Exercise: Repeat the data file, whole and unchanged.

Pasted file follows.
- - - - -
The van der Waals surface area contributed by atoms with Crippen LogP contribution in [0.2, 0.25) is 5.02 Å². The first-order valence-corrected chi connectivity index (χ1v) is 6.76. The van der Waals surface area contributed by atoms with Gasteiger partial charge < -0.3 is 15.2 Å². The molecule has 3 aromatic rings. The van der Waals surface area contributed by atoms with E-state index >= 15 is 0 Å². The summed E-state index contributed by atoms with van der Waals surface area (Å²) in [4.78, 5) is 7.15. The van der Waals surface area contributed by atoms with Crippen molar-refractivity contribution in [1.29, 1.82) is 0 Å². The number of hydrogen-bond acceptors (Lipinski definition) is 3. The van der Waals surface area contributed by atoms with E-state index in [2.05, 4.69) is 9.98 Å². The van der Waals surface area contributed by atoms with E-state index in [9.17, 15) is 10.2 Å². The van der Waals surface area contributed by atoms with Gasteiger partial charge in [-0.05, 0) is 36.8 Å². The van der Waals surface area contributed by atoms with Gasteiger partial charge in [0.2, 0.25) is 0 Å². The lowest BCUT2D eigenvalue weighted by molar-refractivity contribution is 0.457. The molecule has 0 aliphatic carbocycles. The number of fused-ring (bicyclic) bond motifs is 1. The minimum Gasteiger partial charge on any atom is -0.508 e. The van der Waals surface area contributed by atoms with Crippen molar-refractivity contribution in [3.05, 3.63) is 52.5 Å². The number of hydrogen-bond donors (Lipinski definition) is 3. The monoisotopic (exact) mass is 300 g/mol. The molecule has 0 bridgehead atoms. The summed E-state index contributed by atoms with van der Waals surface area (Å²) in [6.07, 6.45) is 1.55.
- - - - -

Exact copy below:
The van der Waals surface area contributed by atoms with Crippen LogP contribution in [0.2, 0.25) is 5.02 Å². The first-order valence-corrected chi connectivity index (χ1v) is 6.76. The van der Waals surface area contributed by atoms with Gasteiger partial charge < -0.3 is 15.2 Å². The molecule has 3 aromatic rings. The van der Waals surface area contributed by atoms with E-state index >= 15 is 0 Å². The summed E-state index contributed by atoms with van der Waals surface area (Å²) in [4.78, 5) is 7.15. The van der Waals surface area contributed by atoms with Crippen molar-refractivity contribution in [1.29, 1.82) is 0 Å². The number of hydrogen-bond acceptors (Lipinski definition) is 3. The van der Waals surface area contributed by atoms with E-state index in [2.05, 4.69) is 9.98 Å². The van der Waals surface area contributed by atoms with E-state index in [9.17, 15) is 10.2 Å². The van der Waals surface area contributed by atoms with Gasteiger partial charge in [-0.05, 0) is 36.8 Å². The van der Waals surface area contributed by atoms with Gasteiger partial charge in [0.2, 0.25) is 0 Å². The lowest BCUT2D eigenvalue weighted by molar-refractivity contribution is 0.457. The molecule has 0 aliphatic carbocycles. The number of fused-ring (bicyclic) bond motifs is 1. The minimum Gasteiger partial charge on any atom is -0.508 e. The van der Waals surface area contributed by atoms with Crippen molar-refractivity contribution in [3.05, 3.63) is 52.5 Å². The number of hydrogen-bond donors (Lipinski definition) is 3. The monoisotopic (exact) mass is 300 g/mol. The molecule has 0 bridgehead atoms. The summed E-state index contributed by atoms with van der Waals surface area (Å²) in [6.07, 6.45) is 1.55.